5. A method as recited in claim 4 including floating said unitized jacket to an installation site;
controllably flooding said jacket legs to cause said jacket to assume an upright position resting on the sea floor;
anchoring said jacket to said sea floor; and
installing a working deck on the upper surface ends of said jacket legs.
6. A method as recited in claim 5 including support means on said jacket sections for supporting said sections on the sea floor by means of supporting mechanisms when said sections are grounded.
7. A method as recited in claim 6 including adjusting the boyancy of at least one of said sections when grounding and/or joining said sections.
8. A method as recited in claim 1 in which said leg or legs of said one section are grounded and then said one section is made negatively buoyant.
9. A method as recited in claim 1 in which the grounding of said leg or legs of said one section and making said one section negatively buoyant occur together.
10. Offshore platform apparatus comprising:
a first substructure jacket section for supporting an offshore platform having at least three hollow legs containing watertight and airtight compartments for flooding and dewatering said legs to adjust the buoyancy thereof, said first section when floated in the water having sufficient positive buoyancy to maintain said first section in the horizontal position with at least one leg at or above the water's surface and the remaining leg or legs submerged;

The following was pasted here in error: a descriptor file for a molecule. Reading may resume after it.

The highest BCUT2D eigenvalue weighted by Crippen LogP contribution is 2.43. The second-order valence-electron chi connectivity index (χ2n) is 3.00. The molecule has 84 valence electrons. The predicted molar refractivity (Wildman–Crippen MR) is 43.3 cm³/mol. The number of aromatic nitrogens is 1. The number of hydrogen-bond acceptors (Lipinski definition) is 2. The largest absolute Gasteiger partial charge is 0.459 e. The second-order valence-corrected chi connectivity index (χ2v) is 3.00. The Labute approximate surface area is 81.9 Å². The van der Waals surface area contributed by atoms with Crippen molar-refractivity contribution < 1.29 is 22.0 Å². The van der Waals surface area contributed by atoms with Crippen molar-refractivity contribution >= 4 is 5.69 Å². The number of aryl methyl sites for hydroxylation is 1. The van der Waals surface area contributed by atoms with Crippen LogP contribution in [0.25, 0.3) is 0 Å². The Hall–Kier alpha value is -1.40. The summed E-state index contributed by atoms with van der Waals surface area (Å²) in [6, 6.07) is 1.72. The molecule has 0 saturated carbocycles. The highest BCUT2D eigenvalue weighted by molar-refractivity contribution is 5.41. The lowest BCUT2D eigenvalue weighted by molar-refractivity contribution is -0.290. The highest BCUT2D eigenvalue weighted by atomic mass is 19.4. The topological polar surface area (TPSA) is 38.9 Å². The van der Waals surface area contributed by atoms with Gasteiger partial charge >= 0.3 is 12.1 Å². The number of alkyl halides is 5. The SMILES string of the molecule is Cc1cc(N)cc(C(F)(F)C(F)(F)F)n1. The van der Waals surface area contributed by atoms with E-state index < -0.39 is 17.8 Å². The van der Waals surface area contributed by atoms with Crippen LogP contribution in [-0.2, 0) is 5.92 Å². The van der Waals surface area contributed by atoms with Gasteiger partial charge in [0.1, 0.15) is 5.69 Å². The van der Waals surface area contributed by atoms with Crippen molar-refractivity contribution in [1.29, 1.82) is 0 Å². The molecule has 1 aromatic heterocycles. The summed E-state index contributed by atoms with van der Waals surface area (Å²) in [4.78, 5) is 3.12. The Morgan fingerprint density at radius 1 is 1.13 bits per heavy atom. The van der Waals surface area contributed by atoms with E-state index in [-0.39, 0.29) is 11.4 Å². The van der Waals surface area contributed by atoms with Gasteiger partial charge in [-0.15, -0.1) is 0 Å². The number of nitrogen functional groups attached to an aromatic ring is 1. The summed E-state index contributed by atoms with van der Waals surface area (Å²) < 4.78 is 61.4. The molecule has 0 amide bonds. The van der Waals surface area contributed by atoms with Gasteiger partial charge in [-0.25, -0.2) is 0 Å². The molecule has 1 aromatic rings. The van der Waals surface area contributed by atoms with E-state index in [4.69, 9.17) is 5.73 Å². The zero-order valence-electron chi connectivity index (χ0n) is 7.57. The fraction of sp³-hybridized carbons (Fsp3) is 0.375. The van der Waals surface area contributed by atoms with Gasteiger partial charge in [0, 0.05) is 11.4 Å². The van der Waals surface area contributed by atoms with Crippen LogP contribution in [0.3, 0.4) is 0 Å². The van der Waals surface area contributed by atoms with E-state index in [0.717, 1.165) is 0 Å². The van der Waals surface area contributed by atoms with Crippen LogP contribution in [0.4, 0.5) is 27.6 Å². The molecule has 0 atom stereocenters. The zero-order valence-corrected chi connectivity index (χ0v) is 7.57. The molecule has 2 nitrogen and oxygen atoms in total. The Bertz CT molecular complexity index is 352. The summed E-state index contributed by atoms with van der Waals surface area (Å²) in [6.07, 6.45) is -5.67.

a second substructure jacket section for supporting an offshore platform; and
support means on said submerged legs for supporting said first jacket section on the sea floor when said first jacket section is grounded for the purpose of joining said first jacket section to said second jacket section, said support means being located adjacent the end of said first jacket section which is to be joined to said second jacket section and said support means extending across said end of said first jacket section.
11. Apparatus as recited in claim 10 in which said support means are adjustable.
12. Apparatus as recited in claim 11 in which said support means includes:
support column means releasably connected to said first section;
a base member releasably attached to said support column means; and
means for releasing said support column means from said base member.
13. Apparatus as recited in claim 11 in which said support means includes skid means connected to said submerged legs of said section.
14. Apparatus as recited in claim 13 in which said skid means includes means for jetting said skid means into the sea bottom to adjust the position of said legs of said first section.
15. Apparatus as recited in claim 10 in which said second jacket section contains at least three hollow legs having watertight and airtight compartments for flooding and dewatering said legs to adjust the buoyancy thereof, said second section when floated in the water having sufficient positive buoyancy to maintain said second section in the horizontal position with at least one leg at or above the water's surface and the remaining leg or legs submerged, and including: